Keisuke_NodaThe “unity” of science and religion is one of the central theses of Unificationism. In the Divine Principle, the “unity” of science and religion is discussed as one of the characteristics of “new truth” disclosed by the Principle. In practice, beginning in 1972, Rev. Moon held a series of International Conferences on the Unity of the Sciences (ICUS) in order to bridge science and religion. The sciences include natural, social, and human sciences, and religion includes Judeo-Christian and Islamic monotheism, non-Western religions, and various spiritual paths. Both in theory and practice, Unificationism seeks the integration of all knowledge within a theistic framework and the idea of a “unity” of science and religion  is part of this endeavor.

Recent atheist movements led by Richard Dawkins and Sam Harris have been undermining religion on the basis of “science.” Religious apologetics similarly attempt to justify their beliefs based upon “science.” Before we approach the question of the “unity” of science and religion, we need to clarify the nature of scientific knowledge as well as that of religious knowledge.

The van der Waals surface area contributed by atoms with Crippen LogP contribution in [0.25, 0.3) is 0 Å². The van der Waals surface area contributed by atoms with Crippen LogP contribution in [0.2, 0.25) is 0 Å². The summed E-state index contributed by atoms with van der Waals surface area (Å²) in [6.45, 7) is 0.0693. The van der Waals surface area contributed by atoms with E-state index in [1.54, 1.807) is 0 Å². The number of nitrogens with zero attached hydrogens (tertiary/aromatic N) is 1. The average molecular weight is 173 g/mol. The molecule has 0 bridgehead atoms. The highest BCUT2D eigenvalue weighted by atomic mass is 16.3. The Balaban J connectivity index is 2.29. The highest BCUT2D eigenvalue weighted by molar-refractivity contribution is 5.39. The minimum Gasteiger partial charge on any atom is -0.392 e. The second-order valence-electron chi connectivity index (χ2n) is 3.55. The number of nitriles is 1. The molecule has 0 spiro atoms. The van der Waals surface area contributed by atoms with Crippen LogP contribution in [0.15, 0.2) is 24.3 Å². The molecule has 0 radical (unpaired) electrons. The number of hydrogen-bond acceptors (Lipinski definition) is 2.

I challenge the popular belief that science is interpretation-free, a-historical, non-social knowledge, and argue that both science and religion have interpretive dimensions (whether there is any knowledge free from interpretation is a separate and open question). If science and religion are two types of interpretive theories, their frameworks of interpretation, including presuppositions and assumptions, require rigorous scrutiny. The hermeneutic structure of human understanding, the dynamic part-and-whole relationship between each element and the framework of interpretation, may be the most fundamental element in any human understanding.

What Does the “Unity’” of Science and Religion Mean?